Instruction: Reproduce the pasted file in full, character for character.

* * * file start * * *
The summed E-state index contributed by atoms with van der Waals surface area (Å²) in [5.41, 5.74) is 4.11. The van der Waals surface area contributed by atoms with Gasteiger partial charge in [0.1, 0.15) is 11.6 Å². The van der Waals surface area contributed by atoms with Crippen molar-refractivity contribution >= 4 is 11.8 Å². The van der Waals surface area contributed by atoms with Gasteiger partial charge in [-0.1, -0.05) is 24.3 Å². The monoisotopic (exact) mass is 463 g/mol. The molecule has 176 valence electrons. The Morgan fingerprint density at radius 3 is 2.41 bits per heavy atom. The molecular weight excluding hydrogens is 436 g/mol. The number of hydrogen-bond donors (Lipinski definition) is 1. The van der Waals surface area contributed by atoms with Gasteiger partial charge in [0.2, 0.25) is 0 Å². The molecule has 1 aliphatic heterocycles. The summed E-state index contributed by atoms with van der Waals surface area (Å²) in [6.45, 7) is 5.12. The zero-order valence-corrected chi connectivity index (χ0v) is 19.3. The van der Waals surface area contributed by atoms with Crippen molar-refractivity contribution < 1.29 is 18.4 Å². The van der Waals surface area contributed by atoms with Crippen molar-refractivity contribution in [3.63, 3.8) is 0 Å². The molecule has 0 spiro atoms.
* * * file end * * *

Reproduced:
The summed E-state index contributed by atoms with van der Waals surface area (Å²) in [5.41, 5.74) is 4.11. The van der Waals surface area contributed by atoms with Gasteiger partial charge in [0.1, 0.15) is 11.6 Å². The van der Waals surface area contributed by atoms with Crippen molar-refractivity contribution >= 4 is 11.8 Å². The van der Waals surface area contributed by atoms with Gasteiger partial charge in [-0.1, -0.05) is 24.3 Å². The monoisotopic (exact) mass is 463 g/mol. The molecule has 176 valence electrons. The Morgan fingerprint density at radius 3 is 2.41 bits per heavy atom. The molecular weight excluding hydrogens is 436 g/mol. The number of hydrogen-bond donors (Lipinski definition) is 1. The van der Waals surface area contributed by atoms with Gasteiger partial charge in [0.2, 0.25) is 0 Å². The molecule has 1 aliphatic heterocycles. The summed E-state index contributed by atoms with van der Waals surface area (Å²) in [6.45, 7) is 5.12. The zero-order valence-corrected chi connectivity index (χ0v) is 19.3. The van der Waals surface area contributed by atoms with Crippen molar-refractivity contribution < 1.29 is 18.4 Å². The van der Waals surface area contributed by atoms with Crippen molar-refractivity contribution in [3.63, 3.8) is 0 Å². The molecule has 0 spiro atoms.